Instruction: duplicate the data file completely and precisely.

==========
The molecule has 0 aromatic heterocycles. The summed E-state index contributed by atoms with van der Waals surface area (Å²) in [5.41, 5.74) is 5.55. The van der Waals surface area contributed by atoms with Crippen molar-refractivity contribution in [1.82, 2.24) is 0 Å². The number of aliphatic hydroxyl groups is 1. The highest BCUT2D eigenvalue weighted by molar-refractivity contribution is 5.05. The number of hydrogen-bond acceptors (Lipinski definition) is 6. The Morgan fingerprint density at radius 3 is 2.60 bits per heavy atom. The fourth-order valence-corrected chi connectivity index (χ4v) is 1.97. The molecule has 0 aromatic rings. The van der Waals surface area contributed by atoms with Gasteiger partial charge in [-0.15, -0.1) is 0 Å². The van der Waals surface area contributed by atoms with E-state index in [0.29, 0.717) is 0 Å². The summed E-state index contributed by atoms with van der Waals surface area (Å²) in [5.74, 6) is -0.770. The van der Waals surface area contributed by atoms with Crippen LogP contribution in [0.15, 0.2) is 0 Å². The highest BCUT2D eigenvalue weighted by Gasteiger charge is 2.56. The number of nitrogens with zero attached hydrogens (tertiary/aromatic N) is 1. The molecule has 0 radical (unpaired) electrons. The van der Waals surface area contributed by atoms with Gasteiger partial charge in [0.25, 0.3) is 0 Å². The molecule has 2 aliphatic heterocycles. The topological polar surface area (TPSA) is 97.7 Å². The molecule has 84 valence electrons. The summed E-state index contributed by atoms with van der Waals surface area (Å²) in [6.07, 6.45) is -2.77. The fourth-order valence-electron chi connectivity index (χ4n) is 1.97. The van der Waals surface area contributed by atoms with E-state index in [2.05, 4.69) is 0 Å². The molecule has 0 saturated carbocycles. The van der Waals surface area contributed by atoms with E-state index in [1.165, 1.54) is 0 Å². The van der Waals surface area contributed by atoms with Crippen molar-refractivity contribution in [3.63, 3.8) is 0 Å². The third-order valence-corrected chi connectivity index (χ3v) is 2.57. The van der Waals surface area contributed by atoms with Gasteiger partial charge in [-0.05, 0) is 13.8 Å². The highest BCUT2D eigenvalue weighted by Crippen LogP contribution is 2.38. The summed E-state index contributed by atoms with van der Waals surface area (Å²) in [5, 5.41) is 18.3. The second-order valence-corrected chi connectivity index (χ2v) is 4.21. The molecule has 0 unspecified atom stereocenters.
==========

The molecule has 0 aromatic heterocycles. The summed E-state index contributed by atoms with van der Waals surface area (Å²) in [5.41, 5.74) is 5.55. The van der Waals surface area contributed by atoms with Crippen molar-refractivity contribution in [1.82, 2.24) is 0 Å². The number of aliphatic hydroxyl groups is 1. The highest BCUT2D eigenvalue weighted by molar-refractivity contribution is 5.05. The number of hydrogen-bond acceptors (Lipinski definition) is 6. The Morgan fingerprint density at radius 3 is 2.60 bits per heavy atom. The fourth-order valence-corrected chi connectivity index (χ4v) is 1.97. The molecule has 0 aromatic rings. The van der Waals surface area contributed by atoms with Gasteiger partial charge in [-0.15, -0.1) is 0 Å². The van der Waals surface area contributed by atoms with E-state index in [0.29, 0.717) is 0 Å². The summed E-state index contributed by atoms with van der Waals surface area (Å²) in [5.74, 6) is -0.770. The van der Waals surface area contributed by atoms with Crippen LogP contribution in [0.15, 0.2) is 0 Å². The highest BCUT2D eigenvalue weighted by Gasteiger charge is 2.56. The number of nitrogens with zero attached hydrogens (tertiary/aromatic N) is 1. The molecule has 0 radical (unpaired) electrons. The van der Waals surface area contributed by atoms with Gasteiger partial charge in [0.25, 0.3) is 0 Å². The molecule has 2 aliphatic heterocycles. The topological polar surface area (TPSA) is 97.7 Å². The molecule has 84 valence electrons. The summed E-state index contributed by atoms with van der Waals surface area (Å²) in [6.07, 6.45) is -2.77. The fourth-order valence-electron chi connectivity index (χ4n) is 1.97. The van der Waals surface area contributed by atoms with E-state index in [2.05, 4.69) is 0 Å². The molecule has 0 saturated carbocycles. The van der Waals surface area contributed by atoms with E-state index in [1.165, 1.54) is 0 Å². The van der Waals surface area contributed by atoms with Crippen molar-refractivity contribution in [3.63, 3.8) is 0 Å². The third-order valence-corrected chi connectivity index (χ3v) is 2.57. The van der Waals surface area contributed by atoms with Gasteiger partial charge in [-0.05, 0) is 13.8 Å². The highest BCUT2D eigenvalue weighted by Crippen LogP contribution is 2.38. The summed E-state index contributed by atoms with van der Waals surface area (Å²) in [5, 5.41) is 18.3. The second-order valence-corrected chi connectivity index (χ2v) is 4.21. The molecule has 0 unspecified atom stereocenters.